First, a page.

Marchlewicz Bronislaw

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Story of Rescue - Marchlewicz Bronislaw

From 1937, Lt. Bronisław Marchlewicz was head of the police station in Otwock. During World War II, he was also a member of the anti-Nazi resistance movement was a Home Army officer with the pseudonym "Bold." Risking not only his and the the lives of relatives, on many occasions, Bronisław Marchlewicz defended the population of Otwock – both Poles and Jews. He saved many people from arrest, deportation to concentration camps and from other persecution.

The petition to honour Bronisław Marchlewicz with the medal of the “Righteous Among the Nations” was put forward by: Maria (Marysia) Osowiecka (today Michele Donnet, a citizen of France), whom Bronisław Marchlewicz helped, and by her older cousin, the daughter of pre-War neighbors, Hanna Kamińska-Goldfeld. For years, Michele Donnet did not know the details of her salvation. It was many years later that she discovered that, in August 1942, her mother – a Jewish teacher, Anna Osowiecka – left her on the street in Otwock, hoping that someone would save her. A passer-by took the girl to the Polish police station, which was headed by Bronislaw Marchlewicz. Marchlewicz gave the 5-year-old Marysia to his neighbour, Aleksandra Szpakowska, who hid her until priest, Ludwik Wolski, issued the little Jewess with a false baptism certificate under the a name of Halina Brzoza. The girl was then placed into an orphanage run by sisters from St.Elizabeth convent in Otwock. After the War, she left for France with her older cousin, Hania.

There is some evidence that Lt. Marchlewicz also helped other Jews. He ordered the release of a group which was captured in a rai. He thwarted extortionists’ denunciations and warned the people who were hiding Jews. He was a righteous man in inhuman times. Max Noj, a Jew form Otwock, who left his daughter with the sisters from St. Elizabeth convent, recalls in  Ewa Kurek’s book, "Jewish children in Monasteries" that "the officer of the navy blue police station in Otwock, who was my friend, was informed about every baby left on the doorstep of St. Elizabeth convent. He promised me that in case of any slip-up, during which a child would appear at the police station, he would call Szpakowski, an engineer, and then his wife would take care of the child and treat him or her as her own or as her cousin’s. "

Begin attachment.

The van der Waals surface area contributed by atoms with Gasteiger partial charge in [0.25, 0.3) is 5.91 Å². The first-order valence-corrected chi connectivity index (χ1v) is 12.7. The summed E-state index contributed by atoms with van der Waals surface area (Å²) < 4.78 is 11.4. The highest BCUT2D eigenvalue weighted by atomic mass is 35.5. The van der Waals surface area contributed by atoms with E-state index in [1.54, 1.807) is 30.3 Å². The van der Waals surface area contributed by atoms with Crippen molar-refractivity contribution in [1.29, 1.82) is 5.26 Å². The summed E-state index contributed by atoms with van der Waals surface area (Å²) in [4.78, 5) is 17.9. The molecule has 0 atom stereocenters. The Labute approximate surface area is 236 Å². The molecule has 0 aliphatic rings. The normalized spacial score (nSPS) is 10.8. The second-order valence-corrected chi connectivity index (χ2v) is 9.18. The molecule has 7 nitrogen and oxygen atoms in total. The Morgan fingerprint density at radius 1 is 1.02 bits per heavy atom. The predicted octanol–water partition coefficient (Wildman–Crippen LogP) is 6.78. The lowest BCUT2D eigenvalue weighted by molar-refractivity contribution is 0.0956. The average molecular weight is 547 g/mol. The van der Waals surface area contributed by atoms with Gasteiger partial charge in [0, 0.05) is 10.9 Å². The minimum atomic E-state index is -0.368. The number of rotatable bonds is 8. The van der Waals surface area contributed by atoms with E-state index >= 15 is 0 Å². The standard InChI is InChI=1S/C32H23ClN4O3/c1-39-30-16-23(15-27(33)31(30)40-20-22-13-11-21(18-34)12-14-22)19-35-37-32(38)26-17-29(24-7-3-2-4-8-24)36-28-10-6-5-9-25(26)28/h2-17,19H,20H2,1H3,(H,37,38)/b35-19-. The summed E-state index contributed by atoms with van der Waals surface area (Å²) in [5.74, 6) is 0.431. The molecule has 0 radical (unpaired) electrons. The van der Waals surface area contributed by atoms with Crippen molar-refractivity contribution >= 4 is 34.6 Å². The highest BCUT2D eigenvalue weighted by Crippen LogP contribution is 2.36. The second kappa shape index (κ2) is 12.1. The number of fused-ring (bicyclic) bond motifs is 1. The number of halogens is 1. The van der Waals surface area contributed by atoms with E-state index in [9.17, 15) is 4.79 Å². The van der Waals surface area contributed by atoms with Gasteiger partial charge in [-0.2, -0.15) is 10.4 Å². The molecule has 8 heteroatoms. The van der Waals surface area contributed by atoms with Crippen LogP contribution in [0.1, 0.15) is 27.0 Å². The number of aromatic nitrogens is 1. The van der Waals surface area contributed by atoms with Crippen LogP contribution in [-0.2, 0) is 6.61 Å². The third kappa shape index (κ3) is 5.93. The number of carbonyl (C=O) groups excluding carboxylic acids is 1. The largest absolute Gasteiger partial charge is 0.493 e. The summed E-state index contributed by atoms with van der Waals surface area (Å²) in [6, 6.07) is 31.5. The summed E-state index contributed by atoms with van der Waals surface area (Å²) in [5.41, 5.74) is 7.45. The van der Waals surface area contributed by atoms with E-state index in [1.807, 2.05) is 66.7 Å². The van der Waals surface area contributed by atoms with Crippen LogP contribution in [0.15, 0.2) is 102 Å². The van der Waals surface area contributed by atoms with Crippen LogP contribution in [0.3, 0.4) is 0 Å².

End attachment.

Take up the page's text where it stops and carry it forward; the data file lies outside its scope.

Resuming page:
In 1948, the National Municipal Council published a special resolution in which Commander Marchlewicz was described as "always loyal to the Polish Underground and always acting as befits a righteous Pole”. During discussion preceding the adoption of this resolution, Councilor Isaac Cinnamon said that "Lt. Bronislaw Marchlewicz freed the Jews who were taken to the Police Station" and, in contrast to other officers, did not apply sanctions against the Jews who crossed the borders of the ghetto.

In 1949, Bronislaw Marchlewicz was arrested by the communist authorities on a charge of participating in "nazification of the Polish society in the period from 1927 to 1937." As a result, residents of Otwock gathered several thousand signatures to call for his release from prison. Despite this action, he was sentenced to six years’ imprisonment with deprivation of civil  and honorable civil rights.

In 1950, the Supreme Court decreased the punishment in an appeal trial. The justification for the sentence was that the conduct of Marchlewicz during the nazi occupation, "which was admirable, and was on the borderline of heroism (...) the defendant risked his life to save the Polish population against the enemy regardless of their political affiliation and nationality."

Until 1958, although Bronislaw Marchlewicz had been released prison, he still had  a criminal record as a person deprived of civil rights. He lost his pension entitlements and lived in great poverty, not being able to find employment. When he found a job, he would lose  it quickly by being dismissed under the pretext of reorganization. Finally, he became the administrative director of a municipal hospital in Otwock.

Hanna Kaminska-Goldfeld confessed years later that "the navy blue officer" would have been "the last person who she would ask for help. However, it was thanks to her commitment that, after a thorough analysis, that on  November 21, 2004,the Yad Vashem Institute honoured Bronisław Marchlewicz with the title of "Righteous Among the Nations”.

The Medal Ceremony was held on July 24, 2005, on the police holiday, in the Jewish Theatre in Warsaw. On behalf of Major Marchlewicz, the medal was collected by his son, Zbigniew Marchlewicz. The chief commander of the police, Gen. Leszek Szreder, said during the ceremony, "We are proud that Bronislaw Marchlewicz was one of us."

On November 11, 2009, President Lech Kaczyński posthumously awarded Bronisław Marchlewicz with the Commander's Cross with a Star of the Order of Polonia Restituta "for heroism and extraordinary courage in saving Jews during World War II an for his outstanding contribution in defense of human dignity and human rights."  

We publish this article courtesy of Zbigniew Nosowski, chairman of the Social Committee of the Jews of Otwock and Karczew 

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